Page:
Israeli government approves $1 million aid to Houston Jewish institutions


People making their way out of a flooded neighborhood after it was inundated with rain water following Hurricane Harvey in Houston, Aug. 29, 2017. (Scott Olson/Getty Images)

JERUSALEM (JTA) — The Israeli government approved a proposal to send a $1 million aid package to help rebuild Jewish institutions in Houston.

The package was proposed by Education and Diaspora Affairs Minister Naftali Bennett in response to Hurricane Harvey. The Cabinet unanimously approved the aid on Sunday at its regular weekly meeting.

In announcing the plan on Sept. 4, Bennett called it an “unprecedented” opportunity for Israel to repay world Jewry, which has helped the Jewish state in times of need.

“The Jewish State is measured by its response when our brothers around the world are in crisis,” Bennett said in a statement. “For years the Jewish communities stood by Israel when it needed their help; now it is our turn to stand by Houston’s Jewish community.”

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The money reportedly will be transferred through Israel’s consulate in Houston and would go toward repairing and rebuilding local Jewish schools, synagogues and Jewish community centers damaged by tropical storm Harvey.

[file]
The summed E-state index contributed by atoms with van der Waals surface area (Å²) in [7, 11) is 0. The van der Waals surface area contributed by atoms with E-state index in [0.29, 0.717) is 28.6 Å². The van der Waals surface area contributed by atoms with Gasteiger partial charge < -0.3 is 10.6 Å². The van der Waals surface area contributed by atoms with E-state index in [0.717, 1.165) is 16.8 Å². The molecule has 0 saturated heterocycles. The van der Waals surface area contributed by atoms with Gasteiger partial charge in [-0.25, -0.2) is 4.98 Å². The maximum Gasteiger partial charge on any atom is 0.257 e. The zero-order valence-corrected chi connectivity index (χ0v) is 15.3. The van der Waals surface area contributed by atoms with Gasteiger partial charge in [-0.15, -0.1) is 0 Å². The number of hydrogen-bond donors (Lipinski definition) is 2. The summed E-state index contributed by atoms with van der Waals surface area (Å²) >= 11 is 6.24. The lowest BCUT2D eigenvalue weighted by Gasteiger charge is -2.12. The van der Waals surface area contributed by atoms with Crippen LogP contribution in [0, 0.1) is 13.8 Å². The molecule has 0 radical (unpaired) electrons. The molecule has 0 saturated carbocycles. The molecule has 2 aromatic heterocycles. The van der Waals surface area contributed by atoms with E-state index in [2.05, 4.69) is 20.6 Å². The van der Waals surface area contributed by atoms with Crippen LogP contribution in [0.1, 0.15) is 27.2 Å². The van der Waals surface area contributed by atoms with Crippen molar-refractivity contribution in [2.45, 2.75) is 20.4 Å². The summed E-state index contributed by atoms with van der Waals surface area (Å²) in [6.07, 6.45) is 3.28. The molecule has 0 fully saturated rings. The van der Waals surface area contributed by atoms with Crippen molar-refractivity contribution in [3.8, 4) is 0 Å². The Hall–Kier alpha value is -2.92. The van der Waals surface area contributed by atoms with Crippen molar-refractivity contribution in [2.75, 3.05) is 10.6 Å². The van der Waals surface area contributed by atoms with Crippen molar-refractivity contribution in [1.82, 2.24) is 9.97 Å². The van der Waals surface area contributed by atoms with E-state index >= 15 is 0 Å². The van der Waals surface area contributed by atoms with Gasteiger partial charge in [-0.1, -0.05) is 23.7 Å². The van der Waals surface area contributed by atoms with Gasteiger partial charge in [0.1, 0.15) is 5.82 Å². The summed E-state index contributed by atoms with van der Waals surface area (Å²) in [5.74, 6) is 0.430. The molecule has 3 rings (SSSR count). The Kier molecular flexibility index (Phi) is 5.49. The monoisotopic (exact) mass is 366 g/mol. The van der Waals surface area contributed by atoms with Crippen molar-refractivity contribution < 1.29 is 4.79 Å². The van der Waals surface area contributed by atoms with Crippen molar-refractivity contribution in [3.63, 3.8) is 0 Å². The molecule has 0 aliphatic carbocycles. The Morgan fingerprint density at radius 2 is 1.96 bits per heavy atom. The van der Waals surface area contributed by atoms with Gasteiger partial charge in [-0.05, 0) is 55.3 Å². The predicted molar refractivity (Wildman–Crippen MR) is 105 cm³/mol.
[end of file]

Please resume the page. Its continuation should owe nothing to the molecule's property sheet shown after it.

Houston’s Jewish community was particularly hard hit. The local Jewish Federation said 71 percent of the city’s more than 60,000 Jews, including 12,000 seniors, live in areas that were flooded due to Harvey. Some of their houses were submerged in as much as eight feet of water. The local Jewish Family Service said dozens of Jewish families were either evacuated or moved to the second floors of their homes due to flooding.

The Evelyn Rubinstein Jewish Community Center of Houston, the city’s only JCC, was flooded with 10 feet of water, and Jewish schools experienced major flooding.

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